Digital media may dominate our consciousness, but nothing can ever take the place of leafing through a glossy hardback. And with an eye to elevate the coffee table book business comes the newest publisher on the block: Archon Projects.
Helmed by Dallas gallerist and graphic designer Brian Gibb, Archon launches this month with two must-have titles. As a co-founder of the now-defunct arts and culture magazine Art Prostitute, Gibb had an extensive background in publishing, even if it had been over a decade since he worked in the industry full time. A fortuitous call last year from the imprint’s silent investors led to a dream gig of creating his own art book company.
“It started at the end of last year when I was approached by a couple of people who knew I had experience in publishing,” recalls Gibb. “They said they’d be willing to fund the start of an imprint and there wasn’t a whole lot of negotiation — they expected that I would just act as editor and designer and started me with enough funding for two titles.”
Although Gibb says Art Prostitute will never surface again — “When the band broke up, the band broke up” — this new platform draws on his vast experience exposing new and established names to a wider audience. Choosing the Greek name Archon, the term for the ancient city-state’s chief magistrates, Gibb honed in the concept of giving career artists their first monograph.
First up is Robyn O’Neil: Twenty Years of Drawings, a 184-page black and white book exploring the Los Angeles-based artist’s quirky, delicate work.
“Robyn and I have been friends for such a long time and I’m such a big fan of her work,” says Gibb of the artist, who has been featured in the Whitney Biennial. “She had this crazy meteoric rise before the age of social media, and had all these things happen that if they were happening today, everyone would know about it. Her career is still totally surging, but in a pretty unassuming way.”
With O’Neil nailed down, Gibb worked on a business plan with his photographer-wife, Misty Keasler, who happened to be working on new images of commercial haunted houses. Although she had published a book on Japanese love hotels for another imprint, Keasler wanted a different angle for her sophomore effort.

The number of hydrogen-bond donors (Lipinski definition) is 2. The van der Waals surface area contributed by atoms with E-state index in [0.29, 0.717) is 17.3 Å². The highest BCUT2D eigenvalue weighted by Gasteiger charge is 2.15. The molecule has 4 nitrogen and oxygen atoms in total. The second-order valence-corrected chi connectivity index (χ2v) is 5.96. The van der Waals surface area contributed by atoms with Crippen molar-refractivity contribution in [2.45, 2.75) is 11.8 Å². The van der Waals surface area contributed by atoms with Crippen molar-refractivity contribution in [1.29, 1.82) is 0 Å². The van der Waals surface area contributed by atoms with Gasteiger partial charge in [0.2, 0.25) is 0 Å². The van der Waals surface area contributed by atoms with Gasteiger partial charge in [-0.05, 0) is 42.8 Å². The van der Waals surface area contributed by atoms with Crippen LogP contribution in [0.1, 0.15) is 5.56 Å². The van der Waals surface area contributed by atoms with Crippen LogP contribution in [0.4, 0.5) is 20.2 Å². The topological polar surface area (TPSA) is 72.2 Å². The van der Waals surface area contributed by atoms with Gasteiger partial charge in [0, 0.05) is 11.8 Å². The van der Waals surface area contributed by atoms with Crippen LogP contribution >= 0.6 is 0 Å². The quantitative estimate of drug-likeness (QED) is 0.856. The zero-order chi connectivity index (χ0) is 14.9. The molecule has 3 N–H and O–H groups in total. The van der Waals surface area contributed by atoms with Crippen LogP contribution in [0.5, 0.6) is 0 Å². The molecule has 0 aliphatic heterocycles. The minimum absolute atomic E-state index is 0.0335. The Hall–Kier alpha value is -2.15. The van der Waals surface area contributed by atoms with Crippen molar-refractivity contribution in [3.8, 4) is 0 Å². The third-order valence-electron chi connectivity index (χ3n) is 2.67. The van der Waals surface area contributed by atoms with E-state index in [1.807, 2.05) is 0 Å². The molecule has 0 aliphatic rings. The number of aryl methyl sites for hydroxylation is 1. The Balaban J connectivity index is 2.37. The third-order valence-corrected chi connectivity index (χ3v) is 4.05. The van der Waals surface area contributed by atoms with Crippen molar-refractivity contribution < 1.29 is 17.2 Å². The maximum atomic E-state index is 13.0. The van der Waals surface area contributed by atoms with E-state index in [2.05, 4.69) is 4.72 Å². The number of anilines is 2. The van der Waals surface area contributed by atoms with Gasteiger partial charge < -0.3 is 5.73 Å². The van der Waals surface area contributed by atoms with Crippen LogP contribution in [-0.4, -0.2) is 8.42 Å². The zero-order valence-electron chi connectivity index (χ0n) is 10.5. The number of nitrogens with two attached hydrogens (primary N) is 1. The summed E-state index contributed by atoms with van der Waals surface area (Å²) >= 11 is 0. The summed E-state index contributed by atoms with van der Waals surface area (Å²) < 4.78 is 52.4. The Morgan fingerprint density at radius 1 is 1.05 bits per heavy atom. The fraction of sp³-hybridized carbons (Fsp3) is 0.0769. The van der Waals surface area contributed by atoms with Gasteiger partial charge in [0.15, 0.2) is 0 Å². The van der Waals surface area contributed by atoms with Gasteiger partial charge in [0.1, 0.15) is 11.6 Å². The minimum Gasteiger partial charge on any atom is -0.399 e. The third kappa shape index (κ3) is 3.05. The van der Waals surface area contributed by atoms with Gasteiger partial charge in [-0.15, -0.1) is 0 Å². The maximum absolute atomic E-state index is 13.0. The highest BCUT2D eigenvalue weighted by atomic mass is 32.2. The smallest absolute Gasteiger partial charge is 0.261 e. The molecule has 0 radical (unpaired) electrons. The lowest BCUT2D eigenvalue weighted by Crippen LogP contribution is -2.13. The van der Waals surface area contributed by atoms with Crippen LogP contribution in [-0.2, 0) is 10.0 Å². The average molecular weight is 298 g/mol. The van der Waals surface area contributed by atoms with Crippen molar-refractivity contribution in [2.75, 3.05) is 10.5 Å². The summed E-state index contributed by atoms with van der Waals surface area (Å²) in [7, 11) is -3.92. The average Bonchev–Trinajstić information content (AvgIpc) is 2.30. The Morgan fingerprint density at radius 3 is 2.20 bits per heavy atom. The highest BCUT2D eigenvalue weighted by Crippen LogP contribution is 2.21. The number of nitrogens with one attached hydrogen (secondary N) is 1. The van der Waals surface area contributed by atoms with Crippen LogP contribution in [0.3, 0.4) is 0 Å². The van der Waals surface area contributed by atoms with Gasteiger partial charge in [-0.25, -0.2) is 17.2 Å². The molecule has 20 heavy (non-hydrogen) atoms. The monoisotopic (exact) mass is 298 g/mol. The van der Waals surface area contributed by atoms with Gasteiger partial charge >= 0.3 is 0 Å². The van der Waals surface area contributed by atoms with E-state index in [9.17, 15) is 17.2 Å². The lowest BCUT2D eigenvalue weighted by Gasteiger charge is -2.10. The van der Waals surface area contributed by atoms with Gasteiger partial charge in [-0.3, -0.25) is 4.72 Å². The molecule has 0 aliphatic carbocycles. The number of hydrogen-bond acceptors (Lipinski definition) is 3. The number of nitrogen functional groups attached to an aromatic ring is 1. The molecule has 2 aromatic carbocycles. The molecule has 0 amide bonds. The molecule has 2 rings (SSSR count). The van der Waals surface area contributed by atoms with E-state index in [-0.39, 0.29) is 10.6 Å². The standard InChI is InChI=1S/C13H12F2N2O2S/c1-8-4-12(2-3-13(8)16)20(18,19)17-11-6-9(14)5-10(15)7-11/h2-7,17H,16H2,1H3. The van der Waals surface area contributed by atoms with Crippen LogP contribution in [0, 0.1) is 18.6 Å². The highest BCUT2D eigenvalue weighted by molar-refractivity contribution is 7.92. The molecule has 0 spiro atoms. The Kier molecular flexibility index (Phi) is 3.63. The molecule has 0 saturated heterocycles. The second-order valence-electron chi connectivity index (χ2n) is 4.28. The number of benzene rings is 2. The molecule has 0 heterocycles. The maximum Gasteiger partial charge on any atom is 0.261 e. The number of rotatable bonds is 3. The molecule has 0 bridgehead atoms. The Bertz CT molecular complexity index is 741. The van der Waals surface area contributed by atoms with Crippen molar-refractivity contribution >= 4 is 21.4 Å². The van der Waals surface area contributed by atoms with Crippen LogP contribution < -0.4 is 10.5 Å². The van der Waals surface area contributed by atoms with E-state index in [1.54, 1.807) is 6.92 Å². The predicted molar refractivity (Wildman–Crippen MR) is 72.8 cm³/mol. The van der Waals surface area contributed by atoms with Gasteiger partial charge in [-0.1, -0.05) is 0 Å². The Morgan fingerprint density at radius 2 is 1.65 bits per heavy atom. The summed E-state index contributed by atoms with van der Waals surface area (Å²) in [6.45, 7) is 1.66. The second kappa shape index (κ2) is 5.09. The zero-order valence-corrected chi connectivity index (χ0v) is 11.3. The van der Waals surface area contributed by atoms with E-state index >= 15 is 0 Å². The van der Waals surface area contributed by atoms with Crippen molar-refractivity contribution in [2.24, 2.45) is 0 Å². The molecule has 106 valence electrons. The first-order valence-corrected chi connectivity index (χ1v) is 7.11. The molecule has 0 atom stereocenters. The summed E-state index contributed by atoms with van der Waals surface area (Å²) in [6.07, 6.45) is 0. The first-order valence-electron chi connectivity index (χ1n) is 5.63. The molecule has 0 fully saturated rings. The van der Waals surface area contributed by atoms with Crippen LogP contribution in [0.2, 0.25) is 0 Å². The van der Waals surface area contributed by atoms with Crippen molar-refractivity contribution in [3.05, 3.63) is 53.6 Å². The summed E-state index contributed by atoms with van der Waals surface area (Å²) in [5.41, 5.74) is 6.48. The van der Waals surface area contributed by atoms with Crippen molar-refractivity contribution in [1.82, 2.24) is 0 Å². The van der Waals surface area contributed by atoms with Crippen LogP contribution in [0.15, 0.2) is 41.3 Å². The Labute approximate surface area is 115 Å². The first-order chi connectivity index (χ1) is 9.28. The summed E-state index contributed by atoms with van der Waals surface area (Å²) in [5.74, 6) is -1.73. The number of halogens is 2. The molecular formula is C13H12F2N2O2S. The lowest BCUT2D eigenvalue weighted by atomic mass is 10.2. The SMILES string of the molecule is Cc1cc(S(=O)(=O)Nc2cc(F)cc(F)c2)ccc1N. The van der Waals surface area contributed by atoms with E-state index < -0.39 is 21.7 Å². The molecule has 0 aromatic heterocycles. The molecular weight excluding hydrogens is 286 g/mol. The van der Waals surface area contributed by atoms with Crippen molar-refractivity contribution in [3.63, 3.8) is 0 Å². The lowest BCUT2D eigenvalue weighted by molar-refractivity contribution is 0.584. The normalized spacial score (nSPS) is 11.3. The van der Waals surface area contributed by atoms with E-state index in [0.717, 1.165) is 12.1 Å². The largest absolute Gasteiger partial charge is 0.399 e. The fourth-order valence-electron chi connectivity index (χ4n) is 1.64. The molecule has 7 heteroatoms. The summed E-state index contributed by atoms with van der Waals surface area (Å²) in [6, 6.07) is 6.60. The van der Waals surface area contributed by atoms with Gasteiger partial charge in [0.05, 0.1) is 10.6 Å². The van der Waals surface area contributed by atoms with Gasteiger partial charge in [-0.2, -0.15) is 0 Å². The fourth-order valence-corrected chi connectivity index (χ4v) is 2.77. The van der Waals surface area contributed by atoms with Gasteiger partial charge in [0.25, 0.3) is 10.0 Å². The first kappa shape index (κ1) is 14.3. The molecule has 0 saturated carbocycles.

“She was going on all these trips to haunted houses with no book deal in place and I said to her, ‘Why don’t we put this book out with Archon?’ Her publisher wanted to do the book, but not in the way Misty wanted to do it. I did the limited edition of Love Hotels for her, and I understand her work as a photographer.”
In the middle of pulling together the concept, Keasler was approached by the Modern Art Museum of Fort Worth, whose exhibition, Haunt, curated by the museum’s senior curator Andrea Karnes, opens September 23. Archon’s accompanying 212-page title will now serve as the show’s catalog.
“Right around the time we were reaching out to Andrea to write the essay for ‘Haunt,' they decided it would be a show at the museum. This whole thing just perfectly came together in a way that doesn’t happen very often.”
Bolstered by substantial tour for both tomes, Webb anticipates the success of his first two projects to provide the funding for future books. With an eye to publish two monographs a year, he says he can keep quality consistent and worthy of stocking on the shelves of independent bookstores.
Webb admits the way Archon fell together is almost spookily serendipitous.
“I’ve been trying to figure out ways to get back (into publishing) for a while, but for this to happen the way it did seemed really cosmic," he says. "[Being] presented with the opportunity to have two projects funded is a really rare thing, and I’ve got an opportunity to really do this thing right.”